When you introduce a directional antenna, the total transmitted power is distributed unequally in all directions since the antenna now focuses more power in a certain direction but not in others. Your goal is to deliver as much of the transmit power to a certain location at the cost of having to be accurately pointed. Using an antenna that is isotropic-like will spread power more evenly, but you must boost how much input power must be given to achieve the same result, everything else being equal.

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  • \$\begingroup\$ Overall I'm really happy with this answer but the last part doesn't sit well with me. The thing is, I don't "transmit 1kW", rather 10W but constrain it to a smaller portion of a sphere, then I say if I were to achieve similar power density from an isotropic source, it would have to output 1kW. It would make sense if I measured 80W/m^2 from a 1kW source, but if that 1kW is supposed to model the behavior of a directional 10W source then where is the missing power coming from? \$\endgroup\$ – dan dan Aug 24 '20 at 13:51
  • \$\begingroup\$ @dandan You are right, the real power you are transmitting is 10 W. The gain of an antenna will change how power is directed in a particular direction. So while your antenna uses a total of 10 W, the antenna will direct 20 dB (100x) more of that power in a particular direction when compared to an isotropic source. Take a lightbulb in a room that is emitting light and you stick a measurement device on a wall. Now put a reflecting surface by the lightbulb so that more of the light is directed at the device. Power hasn't changed, but is now being directed more towards the device: higher density! \$\endgroup\$ – Envidia Aug 24 '20 at 15:39
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I am assuming that if I input 1W into a 100% efficient isotropic antenna I get a total of 1W output power in all directions, now if I were to focus that to a point/small area I will get closer and closer to 1W but never above it. Where am I wrong?

With an isotropic antenna the total of 1 watt is spread out in all directions, so to collect the whole 1 watt the receiving antenna would have to completely surround the transmitting antenna. With a focused antenna it can be collected over a smaller area.

So while it is true that you can never receive more than 1 watt, you could (theoretically, with a narrow enough beam and large enough receiving antenna) collect that 1 watt at an infinite distance. That is how Voyager 1 is able to send a signal back to Earth from 22 billion kilometers away with only 22 watts of transmitter power.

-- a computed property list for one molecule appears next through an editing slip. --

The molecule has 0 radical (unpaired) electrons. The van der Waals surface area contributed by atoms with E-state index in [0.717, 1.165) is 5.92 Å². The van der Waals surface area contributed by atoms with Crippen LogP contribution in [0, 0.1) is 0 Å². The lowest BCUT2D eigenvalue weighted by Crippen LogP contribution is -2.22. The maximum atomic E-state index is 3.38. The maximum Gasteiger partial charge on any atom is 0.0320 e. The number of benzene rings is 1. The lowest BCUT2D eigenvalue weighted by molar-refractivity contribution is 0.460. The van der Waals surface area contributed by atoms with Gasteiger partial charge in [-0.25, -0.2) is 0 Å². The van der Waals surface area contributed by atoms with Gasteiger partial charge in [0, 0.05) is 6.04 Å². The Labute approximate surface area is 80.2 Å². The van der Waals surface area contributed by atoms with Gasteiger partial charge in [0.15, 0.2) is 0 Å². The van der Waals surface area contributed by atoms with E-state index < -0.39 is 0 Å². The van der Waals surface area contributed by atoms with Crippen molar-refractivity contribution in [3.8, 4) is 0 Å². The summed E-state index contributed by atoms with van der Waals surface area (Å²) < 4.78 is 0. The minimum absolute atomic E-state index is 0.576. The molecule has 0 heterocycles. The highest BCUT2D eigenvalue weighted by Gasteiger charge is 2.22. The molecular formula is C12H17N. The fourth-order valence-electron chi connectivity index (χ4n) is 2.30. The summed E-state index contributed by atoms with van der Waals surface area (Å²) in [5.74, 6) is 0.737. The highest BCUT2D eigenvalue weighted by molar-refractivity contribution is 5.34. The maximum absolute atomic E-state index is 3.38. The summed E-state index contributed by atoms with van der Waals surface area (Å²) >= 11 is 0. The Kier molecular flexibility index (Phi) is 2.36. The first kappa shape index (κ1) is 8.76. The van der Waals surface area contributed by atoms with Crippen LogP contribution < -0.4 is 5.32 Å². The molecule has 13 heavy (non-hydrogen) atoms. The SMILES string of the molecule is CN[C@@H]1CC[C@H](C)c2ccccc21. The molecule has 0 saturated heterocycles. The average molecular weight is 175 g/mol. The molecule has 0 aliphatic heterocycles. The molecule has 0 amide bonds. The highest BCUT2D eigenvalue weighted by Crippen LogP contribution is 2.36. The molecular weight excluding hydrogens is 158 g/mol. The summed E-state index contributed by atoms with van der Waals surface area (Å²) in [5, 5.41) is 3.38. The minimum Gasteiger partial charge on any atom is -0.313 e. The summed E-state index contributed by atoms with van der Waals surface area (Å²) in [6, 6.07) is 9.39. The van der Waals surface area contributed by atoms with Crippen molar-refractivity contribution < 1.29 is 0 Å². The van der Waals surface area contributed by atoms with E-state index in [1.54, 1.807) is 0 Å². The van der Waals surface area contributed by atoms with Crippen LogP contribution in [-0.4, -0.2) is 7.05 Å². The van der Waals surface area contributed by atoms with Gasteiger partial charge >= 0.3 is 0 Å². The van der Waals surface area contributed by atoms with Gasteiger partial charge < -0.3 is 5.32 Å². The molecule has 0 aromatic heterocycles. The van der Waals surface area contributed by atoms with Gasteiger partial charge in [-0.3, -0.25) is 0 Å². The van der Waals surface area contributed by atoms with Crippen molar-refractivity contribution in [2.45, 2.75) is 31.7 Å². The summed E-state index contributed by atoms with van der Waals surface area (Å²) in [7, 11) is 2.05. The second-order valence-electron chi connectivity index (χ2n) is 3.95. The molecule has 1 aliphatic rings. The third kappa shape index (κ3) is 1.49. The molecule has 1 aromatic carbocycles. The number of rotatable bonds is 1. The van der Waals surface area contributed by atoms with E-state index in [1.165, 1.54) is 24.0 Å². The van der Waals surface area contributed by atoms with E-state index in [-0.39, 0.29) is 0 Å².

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  • \$\begingroup\$ You've just rephrased what I said and attached a pointless trivia that can be easily deduced based on the aforementioned assumption. I'm sorry for being harsh but how does that help? \$\endgroup\$ – dan dan Aug 24 '20 at 3:20
  • \$\begingroup\$ You asked "the argumentation that it's just the same power as from the isotropic source, just focused down to a beam doesn't cut it for me... Where am I wrong?" But it is correct. So I rephrased what you said to (hopefully) reassure you that it is correct. Seems not though, so I might expand this answer when I get the time to do it. \$\endgroup\$ – Bruce Abbott Aug 24 '20 at 21:36
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If the energy is indeed focused, either by a dish parabolic or some yagi, then the main lobe will have high energy density, but as you model (or measure) slightly off bore-sight, the energy density will be much much lower.

In your example --- 79 watts/square meter --- the peak energy density will only exist for +-10 or +- 20 degrees around bore-sight, in both horizontal and in vertical axes.

At one meter distance, +- 10 degrees is only +- 15 centimeters; for both X and Y, the area is ( (2 * 15) * (2 * 15)) or 900 cm^2, compared to 10,000 cm^2 per square meter.

Where does this energy come from? from starving the other (360 - (2 * 10 )) or 340 degrees, in each axis.

Those other regions will be 0.1 watt/meter^2 or 0.01 watt/meter^2.

In general, the weaker the response of the off-bore-sight, the better. Especially for radar systems, that work with Range^4 issues, the side_lobes permit jammers to become a problem.